Craig M. Gay, in his book The Way of the (Modern) World: Or, Why It’s Tempting to Live As If God Doesn’t Exist (Eerdmans, 1998), seeks to expose the symptoms of worldliness in the postmodern world. The organization of the book is quite thoughtful and the author builds a new theme off the previously theme, eventually tying all the themes together.
In a very basic form, the book develops around five progressive building blocks:
(a) Control—Man seeks to control his world through technology and rationalism. By this he refers to the impulse in the postmodern heart to control every area of life through technology, not merely to improve certain areas of life.
(b) Secularity—The aspirations of the modern man to this techno-rational control of the world leave little room for any god, save the “self-defining self.” God—if ever referenced at all—becomes a “god of the gaps,” a god whose necessity is limited to the areas of life that are outside of our control. Think “acts of god.”
(c) Individualism—The forces of control and secularity combine to encourage individualization, a fix-it-yourself mentality that breaks apart personal relationships and community.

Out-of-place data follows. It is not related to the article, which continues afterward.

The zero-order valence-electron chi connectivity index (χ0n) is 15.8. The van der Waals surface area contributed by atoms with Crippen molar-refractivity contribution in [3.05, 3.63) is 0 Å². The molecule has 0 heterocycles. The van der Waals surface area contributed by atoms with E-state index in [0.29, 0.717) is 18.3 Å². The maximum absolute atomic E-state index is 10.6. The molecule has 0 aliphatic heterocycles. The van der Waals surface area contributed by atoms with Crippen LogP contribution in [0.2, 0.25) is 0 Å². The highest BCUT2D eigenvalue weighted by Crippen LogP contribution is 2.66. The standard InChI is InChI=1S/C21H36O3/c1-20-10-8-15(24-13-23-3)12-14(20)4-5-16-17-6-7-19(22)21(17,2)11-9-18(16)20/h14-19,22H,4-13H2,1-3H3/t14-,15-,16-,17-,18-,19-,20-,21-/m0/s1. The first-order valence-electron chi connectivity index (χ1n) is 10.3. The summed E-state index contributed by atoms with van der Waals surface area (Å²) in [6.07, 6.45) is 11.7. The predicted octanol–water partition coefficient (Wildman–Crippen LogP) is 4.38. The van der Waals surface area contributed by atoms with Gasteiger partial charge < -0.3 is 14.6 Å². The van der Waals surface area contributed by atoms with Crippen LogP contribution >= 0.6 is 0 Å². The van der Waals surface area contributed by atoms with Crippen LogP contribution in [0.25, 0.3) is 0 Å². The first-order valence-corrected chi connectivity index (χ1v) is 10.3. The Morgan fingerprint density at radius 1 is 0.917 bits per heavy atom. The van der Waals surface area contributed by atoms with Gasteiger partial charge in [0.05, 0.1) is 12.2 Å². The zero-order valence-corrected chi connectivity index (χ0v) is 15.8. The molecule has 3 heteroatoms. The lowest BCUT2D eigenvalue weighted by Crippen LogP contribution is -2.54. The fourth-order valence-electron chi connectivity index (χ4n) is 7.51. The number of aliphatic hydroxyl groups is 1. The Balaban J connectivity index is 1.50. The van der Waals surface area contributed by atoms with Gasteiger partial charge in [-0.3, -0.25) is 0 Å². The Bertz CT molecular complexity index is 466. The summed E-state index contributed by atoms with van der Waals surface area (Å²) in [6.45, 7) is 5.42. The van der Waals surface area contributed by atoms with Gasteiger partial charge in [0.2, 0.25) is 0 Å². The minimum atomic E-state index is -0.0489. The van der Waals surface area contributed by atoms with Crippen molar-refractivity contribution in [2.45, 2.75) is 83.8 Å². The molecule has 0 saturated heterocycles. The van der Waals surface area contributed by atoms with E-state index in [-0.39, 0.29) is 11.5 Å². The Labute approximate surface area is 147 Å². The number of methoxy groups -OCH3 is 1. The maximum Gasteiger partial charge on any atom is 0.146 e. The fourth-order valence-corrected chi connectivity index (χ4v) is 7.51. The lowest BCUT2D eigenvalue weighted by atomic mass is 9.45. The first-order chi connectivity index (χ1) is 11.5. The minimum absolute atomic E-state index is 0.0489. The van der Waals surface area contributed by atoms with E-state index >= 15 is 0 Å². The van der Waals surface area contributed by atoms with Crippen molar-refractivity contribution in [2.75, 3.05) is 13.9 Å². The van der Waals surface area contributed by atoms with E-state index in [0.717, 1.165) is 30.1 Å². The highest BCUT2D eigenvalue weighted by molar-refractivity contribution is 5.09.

(d) Anxiety—Man becomes an individualized self. But “the assumption of godlike responsibilities has turned out to be a heavy burden and that we have become increasingly anxious beneath the weight of this burden” (p. 308).
(e) Impatience—Combine control, secularity, individualism, and the anxiety from these godlike responsibilities and you end up with “what is possibly the master theme of modernity, and now of ‘postmodernity’: that of impatience” (p. 308).
This progression is helpful. And when the author begins to weave together the anxious impatience of our world his work really proves practical. Because, as Christians, we are called to cultivate an eschatological worldview and the spiritual disciplines of waiting and watching, distinctives directly undermined by modern forms of worldliness. I will leave the topics of prayer and community is for another post altogether.
Friday, October 16, 2009
Waiting and Watching
Excerpt from Tony Reinke (Miscellanies) post: Anxious Impatience
Posted by Jim at 6:44 AM